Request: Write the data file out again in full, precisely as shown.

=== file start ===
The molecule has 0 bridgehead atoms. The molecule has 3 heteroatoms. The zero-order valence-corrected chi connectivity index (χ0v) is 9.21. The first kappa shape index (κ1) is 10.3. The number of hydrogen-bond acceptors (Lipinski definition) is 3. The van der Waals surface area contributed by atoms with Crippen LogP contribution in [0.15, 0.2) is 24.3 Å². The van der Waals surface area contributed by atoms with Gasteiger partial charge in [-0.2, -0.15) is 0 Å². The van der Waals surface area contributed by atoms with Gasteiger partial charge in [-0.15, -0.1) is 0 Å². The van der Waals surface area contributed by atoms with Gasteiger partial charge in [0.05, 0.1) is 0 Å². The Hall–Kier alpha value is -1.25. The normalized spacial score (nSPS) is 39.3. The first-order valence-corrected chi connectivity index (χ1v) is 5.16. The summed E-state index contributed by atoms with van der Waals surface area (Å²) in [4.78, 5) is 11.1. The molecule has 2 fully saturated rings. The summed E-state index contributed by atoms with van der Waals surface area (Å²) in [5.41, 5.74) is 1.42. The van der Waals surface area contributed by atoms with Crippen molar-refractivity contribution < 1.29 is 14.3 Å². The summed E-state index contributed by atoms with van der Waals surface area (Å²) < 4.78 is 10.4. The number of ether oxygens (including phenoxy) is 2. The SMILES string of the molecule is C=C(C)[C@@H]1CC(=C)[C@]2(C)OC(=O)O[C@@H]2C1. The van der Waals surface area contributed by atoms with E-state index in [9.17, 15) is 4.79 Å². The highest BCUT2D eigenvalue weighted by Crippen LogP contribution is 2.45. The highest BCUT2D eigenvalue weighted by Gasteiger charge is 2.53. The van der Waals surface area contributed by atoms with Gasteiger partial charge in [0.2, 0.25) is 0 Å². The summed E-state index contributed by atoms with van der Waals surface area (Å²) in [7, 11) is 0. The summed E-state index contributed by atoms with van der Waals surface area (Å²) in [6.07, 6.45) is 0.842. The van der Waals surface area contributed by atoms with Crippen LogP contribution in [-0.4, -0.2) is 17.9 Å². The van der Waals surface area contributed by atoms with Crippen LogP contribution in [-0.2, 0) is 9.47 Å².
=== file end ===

The molecule has 0 bridgehead atoms. The molecule has 3 heteroatoms. The zero-order valence-corrected chi connectivity index (χ0v) is 9.21. The first kappa shape index (κ1) is 10.3. The number of hydrogen-bond acceptors (Lipinski definition) is 3. The van der Waals surface area contributed by atoms with Crippen LogP contribution in [0.15, 0.2) is 24.3 Å². The van der Waals surface area contributed by atoms with Gasteiger partial charge in [-0.2, -0.15) is 0 Å². The van der Waals surface area contributed by atoms with Gasteiger partial charge in [-0.15, -0.1) is 0 Å². The van der Waals surface area contributed by atoms with Gasteiger partial charge in [0.05, 0.1) is 0 Å². The Hall–Kier alpha value is -1.25. The normalized spacial score (nSPS) is 39.3. The first-order valence-corrected chi connectivity index (χ1v) is 5.16. The summed E-state index contributed by atoms with van der Waals surface area (Å²) in [4.78, 5) is 11.1. The molecule has 2 fully saturated rings. The summed E-state index contributed by atoms with van der Waals surface area (Å²) in [5.41, 5.74) is 1.42. The van der Waals surface area contributed by atoms with Crippen molar-refractivity contribution < 1.29 is 14.3 Å². The summed E-state index contributed by atoms with van der Waals surface area (Å²) < 4.78 is 10.4. The number of ether oxygens (including phenoxy) is 2. The SMILES string of the molecule is C=C(C)[C@@H]1CC(=C)[C@]2(C)OC(=O)O[C@@H]2C1. The van der Waals surface area contributed by atoms with E-state index in [9.17, 15) is 4.79 Å². The highest BCUT2D eigenvalue weighted by Crippen LogP contribution is 2.45. The highest BCUT2D eigenvalue weighted by Gasteiger charge is 2.53. The van der Waals surface area contributed by atoms with Gasteiger partial charge in [0.2, 0.25) is 0 Å². The summed E-state index contributed by atoms with van der Waals surface area (Å²) in [7, 11) is 0. The summed E-state index contributed by atoms with van der Waals surface area (Å²) in [6.07, 6.45) is 0.842. The van der Waals surface area contributed by atoms with Crippen LogP contribution in [-0.4, -0.2) is 17.9 Å². The van der Waals surface area contributed by atoms with Crippen LogP contribution in [-0.2, 0) is 9.47 Å².